If someone hasn’t already thought of this, I think a great idea for a Bollywood musical would be an Indian adaptation of “Fiddler on the Roof.”  If you recall Reb Tevye had three daughters and as each one chose a husband they made choices that made their father progressively more uncomfortable.  Each daughter followed her heart and Tevye had to adapt.  I think that really sums up what’s going on in India today as many young people work around their parents or at the very least, alongside them to find partners.  Of course, arranged marriages can turn out badly.  If the wrong partners are found people can be miserable or abused.  That happens when we self select our partners too.  Still, choosing a spouse continues to be a family affair in India and for what it’s worth maybe having mom and dad involved can be helpful.  Maybe working backwards, marriage then love, can be possible.  Just look at the statistics.  Although divorce is starting to be a bit more prevalent among the upper classes of India, on the list of countries with the highest rates of failed marriages (America is #1) India isn’t even on the radar.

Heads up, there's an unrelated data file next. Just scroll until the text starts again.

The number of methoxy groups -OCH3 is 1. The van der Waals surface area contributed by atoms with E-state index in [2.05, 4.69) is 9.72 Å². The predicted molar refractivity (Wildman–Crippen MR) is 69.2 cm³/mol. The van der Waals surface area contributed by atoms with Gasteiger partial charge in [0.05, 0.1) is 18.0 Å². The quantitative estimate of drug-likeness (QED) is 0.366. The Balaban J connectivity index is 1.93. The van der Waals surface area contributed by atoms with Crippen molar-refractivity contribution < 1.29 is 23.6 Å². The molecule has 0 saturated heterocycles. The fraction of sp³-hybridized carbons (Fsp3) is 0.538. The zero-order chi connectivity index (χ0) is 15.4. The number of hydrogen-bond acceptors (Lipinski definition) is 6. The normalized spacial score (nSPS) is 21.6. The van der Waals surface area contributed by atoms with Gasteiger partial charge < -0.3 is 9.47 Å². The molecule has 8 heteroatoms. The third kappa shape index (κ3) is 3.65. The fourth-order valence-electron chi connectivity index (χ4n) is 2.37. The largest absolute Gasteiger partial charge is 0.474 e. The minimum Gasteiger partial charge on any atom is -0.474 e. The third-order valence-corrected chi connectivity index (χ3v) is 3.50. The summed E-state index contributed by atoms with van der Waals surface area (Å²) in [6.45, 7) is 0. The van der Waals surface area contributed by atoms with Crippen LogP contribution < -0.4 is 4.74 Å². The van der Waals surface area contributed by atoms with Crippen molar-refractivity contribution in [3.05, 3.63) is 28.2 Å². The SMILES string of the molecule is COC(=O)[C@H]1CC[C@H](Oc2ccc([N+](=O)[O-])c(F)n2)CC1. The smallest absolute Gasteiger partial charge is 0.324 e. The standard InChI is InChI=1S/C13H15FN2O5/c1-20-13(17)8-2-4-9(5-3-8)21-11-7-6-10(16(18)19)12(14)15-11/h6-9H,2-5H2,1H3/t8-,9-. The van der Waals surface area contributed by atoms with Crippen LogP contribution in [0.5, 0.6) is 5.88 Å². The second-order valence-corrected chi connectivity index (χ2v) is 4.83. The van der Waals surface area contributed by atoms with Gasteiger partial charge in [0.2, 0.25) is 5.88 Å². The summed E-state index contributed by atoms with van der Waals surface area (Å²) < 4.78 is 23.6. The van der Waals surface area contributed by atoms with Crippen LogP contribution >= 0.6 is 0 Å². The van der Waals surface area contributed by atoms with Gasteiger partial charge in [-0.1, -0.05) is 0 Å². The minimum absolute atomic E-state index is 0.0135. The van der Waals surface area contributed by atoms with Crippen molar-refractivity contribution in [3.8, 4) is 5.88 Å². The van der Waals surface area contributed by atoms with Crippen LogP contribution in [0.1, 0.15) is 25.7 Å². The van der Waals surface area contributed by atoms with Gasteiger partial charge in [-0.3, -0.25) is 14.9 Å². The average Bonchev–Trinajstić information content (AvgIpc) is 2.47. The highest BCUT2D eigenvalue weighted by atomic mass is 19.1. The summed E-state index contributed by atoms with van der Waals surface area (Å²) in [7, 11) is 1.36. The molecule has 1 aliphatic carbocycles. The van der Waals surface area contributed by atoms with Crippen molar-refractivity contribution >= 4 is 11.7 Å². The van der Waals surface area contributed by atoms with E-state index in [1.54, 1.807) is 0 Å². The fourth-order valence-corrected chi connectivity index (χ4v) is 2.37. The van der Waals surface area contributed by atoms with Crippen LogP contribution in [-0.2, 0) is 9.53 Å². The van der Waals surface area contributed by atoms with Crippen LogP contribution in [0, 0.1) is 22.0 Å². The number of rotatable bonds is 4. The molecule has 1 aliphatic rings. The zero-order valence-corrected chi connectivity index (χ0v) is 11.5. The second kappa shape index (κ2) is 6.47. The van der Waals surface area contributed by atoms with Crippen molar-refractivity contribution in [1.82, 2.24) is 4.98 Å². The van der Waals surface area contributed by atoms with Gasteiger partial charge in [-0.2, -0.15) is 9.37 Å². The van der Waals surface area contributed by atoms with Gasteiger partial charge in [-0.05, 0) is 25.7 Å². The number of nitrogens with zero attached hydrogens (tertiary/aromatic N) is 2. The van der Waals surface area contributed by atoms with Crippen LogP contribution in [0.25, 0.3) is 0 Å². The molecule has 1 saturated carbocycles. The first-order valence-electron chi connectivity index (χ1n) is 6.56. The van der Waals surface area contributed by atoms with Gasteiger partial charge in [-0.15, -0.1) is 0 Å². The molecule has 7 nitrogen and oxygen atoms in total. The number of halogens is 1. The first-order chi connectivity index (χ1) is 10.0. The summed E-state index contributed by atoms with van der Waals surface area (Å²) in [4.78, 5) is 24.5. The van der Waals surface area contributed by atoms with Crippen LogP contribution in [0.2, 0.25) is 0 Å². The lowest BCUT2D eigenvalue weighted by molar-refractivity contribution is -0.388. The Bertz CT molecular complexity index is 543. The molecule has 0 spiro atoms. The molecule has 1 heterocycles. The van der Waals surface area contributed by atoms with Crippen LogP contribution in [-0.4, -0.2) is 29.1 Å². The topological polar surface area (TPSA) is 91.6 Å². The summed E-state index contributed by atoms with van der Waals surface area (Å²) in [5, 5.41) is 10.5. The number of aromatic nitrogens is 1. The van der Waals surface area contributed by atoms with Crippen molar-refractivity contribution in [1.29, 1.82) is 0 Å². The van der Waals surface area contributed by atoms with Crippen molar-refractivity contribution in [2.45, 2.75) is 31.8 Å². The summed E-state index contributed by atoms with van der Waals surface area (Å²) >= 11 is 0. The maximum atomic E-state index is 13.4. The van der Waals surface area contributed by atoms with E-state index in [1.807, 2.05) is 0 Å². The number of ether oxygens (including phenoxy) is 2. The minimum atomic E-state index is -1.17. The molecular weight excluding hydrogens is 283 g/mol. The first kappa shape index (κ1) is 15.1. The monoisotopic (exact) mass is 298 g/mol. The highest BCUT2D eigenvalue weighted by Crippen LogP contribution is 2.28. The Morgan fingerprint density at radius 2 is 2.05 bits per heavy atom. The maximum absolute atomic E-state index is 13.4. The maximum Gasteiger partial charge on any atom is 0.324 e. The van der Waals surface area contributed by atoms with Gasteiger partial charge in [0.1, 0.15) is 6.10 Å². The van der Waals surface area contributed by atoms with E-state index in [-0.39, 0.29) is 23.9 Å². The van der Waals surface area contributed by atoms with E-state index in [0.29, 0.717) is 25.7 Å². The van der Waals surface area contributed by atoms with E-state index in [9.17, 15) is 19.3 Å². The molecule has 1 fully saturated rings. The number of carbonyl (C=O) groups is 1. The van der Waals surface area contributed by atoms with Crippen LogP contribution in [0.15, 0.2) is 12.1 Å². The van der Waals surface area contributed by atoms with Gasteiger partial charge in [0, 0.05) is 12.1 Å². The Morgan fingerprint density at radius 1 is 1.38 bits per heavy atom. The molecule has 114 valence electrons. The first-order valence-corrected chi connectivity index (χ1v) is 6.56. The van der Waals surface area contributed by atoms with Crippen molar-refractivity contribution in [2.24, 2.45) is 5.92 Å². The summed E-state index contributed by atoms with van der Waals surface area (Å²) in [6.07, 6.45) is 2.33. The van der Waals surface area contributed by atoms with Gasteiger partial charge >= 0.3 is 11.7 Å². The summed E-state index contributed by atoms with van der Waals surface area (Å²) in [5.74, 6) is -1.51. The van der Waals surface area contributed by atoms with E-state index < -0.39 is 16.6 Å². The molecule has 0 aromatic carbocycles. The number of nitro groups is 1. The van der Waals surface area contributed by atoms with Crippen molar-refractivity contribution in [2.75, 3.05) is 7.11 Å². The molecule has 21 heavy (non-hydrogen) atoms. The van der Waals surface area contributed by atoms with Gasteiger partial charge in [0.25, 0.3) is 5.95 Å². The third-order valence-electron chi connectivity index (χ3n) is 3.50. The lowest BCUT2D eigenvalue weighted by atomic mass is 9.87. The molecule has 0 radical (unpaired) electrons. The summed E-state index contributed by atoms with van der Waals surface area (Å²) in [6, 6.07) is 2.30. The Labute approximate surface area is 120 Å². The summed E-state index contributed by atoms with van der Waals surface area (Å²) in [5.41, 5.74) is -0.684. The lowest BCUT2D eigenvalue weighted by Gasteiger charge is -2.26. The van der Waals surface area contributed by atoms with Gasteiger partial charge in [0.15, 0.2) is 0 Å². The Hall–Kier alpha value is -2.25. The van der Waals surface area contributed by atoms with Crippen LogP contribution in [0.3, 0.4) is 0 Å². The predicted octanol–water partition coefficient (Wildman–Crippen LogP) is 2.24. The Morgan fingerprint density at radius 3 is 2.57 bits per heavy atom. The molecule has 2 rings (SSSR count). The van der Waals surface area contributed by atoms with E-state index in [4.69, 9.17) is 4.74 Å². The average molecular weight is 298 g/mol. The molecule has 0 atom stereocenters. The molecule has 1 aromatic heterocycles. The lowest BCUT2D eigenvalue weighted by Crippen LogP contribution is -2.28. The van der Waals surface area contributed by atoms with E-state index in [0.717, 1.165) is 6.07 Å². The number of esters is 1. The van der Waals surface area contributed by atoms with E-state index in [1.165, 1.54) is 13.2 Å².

For more information on Vicky Collins visit http://teletrendstv.com.


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Earth Day: From Farm to Table at Yosemite

During the Clinton Administration there was a move to green up the national parks.  One of the mandates was to source food locally.  Today one of the most successful examples of this is Yosemite National Park.  All the concessions are run by Delaware North and it has chosen not to go with commodities but rather to buy the produce, meats, eggs and dairy from local growers within a 150 mile radius of the park who use organic standards.  Yosemite’s restaurants and concessions use the goods exclusively.